Six panelists gathered at BRIC House to discuss how the #MeToo movement can succeed outside of social media.
A philosopher, a lawyer, a human rights commissioner and three community activists sit down to discuss sexism and sexual harassment on a snowy evening. This was the scene of ‘#MeToo is Just the Beginning’, a #BHeard Town Hall hosted by BRIC on Wednesday, March 21.
BRIC’s TV Senior Correspondent Brian Vines moderated the panel consisting of NYC Human Rights Commissioner Carmelyn P. Malalis; Serene J. Khader, associate professor of philosophy at Brooklyn College; Maria D’Cruze, wellness group coordinator of WOMANKIND; Juan Ramos, anti-sexism activist and executive director of Southside United-Los; Ashleigh Eubanks, organizer for the Audre Lorde Project, and employment attorney Maria Chickedantz.
Before the panelists could discuss how to bring the #MeToo movement, which has given visibility to the pervasiveness of sexual harassment and assault in our society, beyond the realm of social media, #MeToo-founder Tarana Burke cleared up some misconceptions about the movement. Via video message, she explained that the movement is not about taking down powerful men, nor is it a movement only for women.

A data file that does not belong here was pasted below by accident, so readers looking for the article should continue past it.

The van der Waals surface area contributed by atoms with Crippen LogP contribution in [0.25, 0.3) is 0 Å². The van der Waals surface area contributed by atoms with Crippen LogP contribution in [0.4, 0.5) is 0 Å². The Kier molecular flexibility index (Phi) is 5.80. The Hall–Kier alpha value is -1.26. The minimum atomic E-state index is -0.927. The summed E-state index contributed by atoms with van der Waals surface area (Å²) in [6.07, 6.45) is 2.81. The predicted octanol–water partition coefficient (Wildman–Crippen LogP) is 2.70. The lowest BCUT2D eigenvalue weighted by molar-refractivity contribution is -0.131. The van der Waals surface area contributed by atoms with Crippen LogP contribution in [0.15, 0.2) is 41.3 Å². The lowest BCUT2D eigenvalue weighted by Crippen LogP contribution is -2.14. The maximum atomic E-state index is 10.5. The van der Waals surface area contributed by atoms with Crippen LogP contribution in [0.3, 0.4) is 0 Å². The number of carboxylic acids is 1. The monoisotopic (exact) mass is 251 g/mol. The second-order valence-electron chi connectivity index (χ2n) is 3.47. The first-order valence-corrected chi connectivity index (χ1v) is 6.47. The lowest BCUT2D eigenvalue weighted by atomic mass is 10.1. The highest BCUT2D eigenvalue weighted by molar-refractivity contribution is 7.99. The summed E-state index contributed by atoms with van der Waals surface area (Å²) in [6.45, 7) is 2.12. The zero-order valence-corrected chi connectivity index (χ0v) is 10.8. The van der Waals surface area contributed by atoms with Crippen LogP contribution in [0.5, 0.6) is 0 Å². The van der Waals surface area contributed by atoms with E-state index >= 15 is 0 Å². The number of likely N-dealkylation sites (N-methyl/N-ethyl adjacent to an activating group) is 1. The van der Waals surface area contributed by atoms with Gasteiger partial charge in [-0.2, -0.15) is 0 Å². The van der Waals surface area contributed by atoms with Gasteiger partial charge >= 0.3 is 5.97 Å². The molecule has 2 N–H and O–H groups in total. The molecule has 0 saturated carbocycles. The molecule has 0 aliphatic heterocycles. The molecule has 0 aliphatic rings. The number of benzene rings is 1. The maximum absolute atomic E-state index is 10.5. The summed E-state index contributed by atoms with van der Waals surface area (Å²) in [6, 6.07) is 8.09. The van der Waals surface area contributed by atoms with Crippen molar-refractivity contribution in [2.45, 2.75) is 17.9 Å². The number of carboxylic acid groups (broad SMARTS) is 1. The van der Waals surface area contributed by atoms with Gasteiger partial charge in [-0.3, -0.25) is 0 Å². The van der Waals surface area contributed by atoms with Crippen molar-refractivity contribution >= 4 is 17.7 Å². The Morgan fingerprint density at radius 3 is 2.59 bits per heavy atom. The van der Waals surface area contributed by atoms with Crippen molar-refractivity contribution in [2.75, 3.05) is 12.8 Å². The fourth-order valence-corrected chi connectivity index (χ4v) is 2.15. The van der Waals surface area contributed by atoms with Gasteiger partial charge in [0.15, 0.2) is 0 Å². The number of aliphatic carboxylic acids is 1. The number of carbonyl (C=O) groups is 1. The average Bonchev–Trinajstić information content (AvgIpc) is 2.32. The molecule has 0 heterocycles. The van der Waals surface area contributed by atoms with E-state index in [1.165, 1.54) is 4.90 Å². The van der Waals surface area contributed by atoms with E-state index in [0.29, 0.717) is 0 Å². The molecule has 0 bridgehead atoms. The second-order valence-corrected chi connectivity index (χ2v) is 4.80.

“I think it’s really important for us to understand that this a movement for and about survivors,” said Burke. “Our goal is to center survivors, to make sure they understand that healing is possible and to help survivors to craft a healing journey.”
Much of the conversation’s emphasis was placed on what it means to be an “upstander” — a person who takes actions such as listening to women when they open up about their experiences of sexual harassment and interrupting harassment as it occurs —rather than a bystander.
The group also acknowledged that working to end sexual harassment isn’t as easy as ousting out a few bad men in a company.
“We’re not talking about just what happens in the workplace; there’s a continuum of what happens on the streets or on the sidewalk in our communities and then going into the workplace,” said Commissioner Malalis. “We can’t expect that learned behavior or habits are just going to stop once somebody comes into the workplace.”
Part of stopping this behavior from persisting through time and communities is by not writing off movements like #MeToo, said Ramos. “Those movements continue to resurge in our communities for a reason, and that’s because we as men haven’t taken them seriously.”
As the conversation wrapped up it became evident that it will take a combination of everyday upstanders, government policy and the work of activists like the night’s panelists for the #MeToo movement to succeed beyond the screens of smartphones and laptops.